Philippians Two: Denominational Discord and Humility

Posted: February 1, 2012 in Philippians

In the first part of this chapter, Paul encourages the believers in Philippi to be more humble, to follow the lead of Jesus, who was humble enough to leave His place in Heaven to put on human skin like one of us. I don’t know if you’ve been following the mess known as the Elephant Room 2, but in the aftermath we’re seeing a lot of dissent among evangelical leaders, some lines being drawn in the sand.

I’m tired and having difficulty formulating my thoughts, but I’m sitting here wondering how many denominations wouldn’t exist had we as the Church practiced the humility that we’re supposed to, if we truely “counted others more significant than ourselves.”

Here is my train of thought. Go back to the early days of the Church, when everyone was gathered in unity (I know- hard to picture, right?). How did we go from that to hundreds of denominations? Theological disagreement. Or perhaps more specifically, disagreement that wasn’t handled right. Think about it. You’ve got 99 people believing that “A” is the proper understanding of God’s Word, and here comes Joe Theologian who believes that “B” is right. Suppose he’s eaten up with pride. What does he do? Argue his position endlessly until two camps are formed, half in favor of “B”, half siding with “A”. In time the same thing happens with both groups over different issues. Now we have groups “A”, “B”, “A1”, and “B1”. Continue this for 2000 years, and voila! Look at us now.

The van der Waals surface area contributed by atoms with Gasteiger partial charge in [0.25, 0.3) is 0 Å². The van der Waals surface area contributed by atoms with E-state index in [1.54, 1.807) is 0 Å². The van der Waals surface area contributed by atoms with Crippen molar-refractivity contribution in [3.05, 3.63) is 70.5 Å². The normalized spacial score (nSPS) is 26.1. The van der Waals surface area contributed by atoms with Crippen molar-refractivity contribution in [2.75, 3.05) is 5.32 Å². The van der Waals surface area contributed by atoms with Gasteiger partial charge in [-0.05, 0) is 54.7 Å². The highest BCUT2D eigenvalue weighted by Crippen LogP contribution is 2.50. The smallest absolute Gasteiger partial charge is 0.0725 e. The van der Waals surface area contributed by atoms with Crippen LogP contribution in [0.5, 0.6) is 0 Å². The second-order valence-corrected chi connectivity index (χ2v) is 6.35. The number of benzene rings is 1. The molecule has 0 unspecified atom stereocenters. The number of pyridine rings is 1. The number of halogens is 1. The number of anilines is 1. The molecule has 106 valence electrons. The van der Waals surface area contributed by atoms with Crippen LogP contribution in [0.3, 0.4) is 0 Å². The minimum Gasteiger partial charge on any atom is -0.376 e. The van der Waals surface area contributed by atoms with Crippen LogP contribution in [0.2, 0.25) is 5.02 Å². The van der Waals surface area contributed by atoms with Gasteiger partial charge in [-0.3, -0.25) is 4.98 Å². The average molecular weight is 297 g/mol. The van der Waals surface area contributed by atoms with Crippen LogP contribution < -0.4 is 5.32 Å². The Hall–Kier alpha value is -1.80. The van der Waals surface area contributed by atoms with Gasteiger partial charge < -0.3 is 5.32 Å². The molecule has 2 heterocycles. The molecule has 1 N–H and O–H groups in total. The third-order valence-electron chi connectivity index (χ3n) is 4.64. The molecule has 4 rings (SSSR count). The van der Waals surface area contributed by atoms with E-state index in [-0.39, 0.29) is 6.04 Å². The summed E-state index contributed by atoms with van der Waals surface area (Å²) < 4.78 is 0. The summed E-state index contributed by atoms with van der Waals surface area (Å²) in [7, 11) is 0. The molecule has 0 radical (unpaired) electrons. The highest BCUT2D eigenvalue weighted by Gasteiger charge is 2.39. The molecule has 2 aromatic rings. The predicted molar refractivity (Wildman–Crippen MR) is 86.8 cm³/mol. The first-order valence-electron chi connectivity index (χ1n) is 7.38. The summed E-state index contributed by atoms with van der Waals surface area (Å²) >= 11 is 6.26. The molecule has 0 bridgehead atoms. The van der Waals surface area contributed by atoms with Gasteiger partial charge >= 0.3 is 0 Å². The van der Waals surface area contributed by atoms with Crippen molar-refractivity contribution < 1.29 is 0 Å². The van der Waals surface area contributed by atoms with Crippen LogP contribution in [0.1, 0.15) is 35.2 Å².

But…what if Joe Theologian spoke privately with the Church leaders about his difference in theology? What if he had respected the authority of the Elders put into their position by God and had agreed to disagree over their interpretation, but still respectfully chose to humbly keep his opinion to himself? Why…would we even have different denominations now, or would we have retained the doctrinal purity that we started out with?

Nevertheless, Pandora’s box was opened, and now we can side with error or confront it, resulting in more splits within the Church. At least when done right, it can result in people getting back on track. If it’s done right. Much easier said than done.


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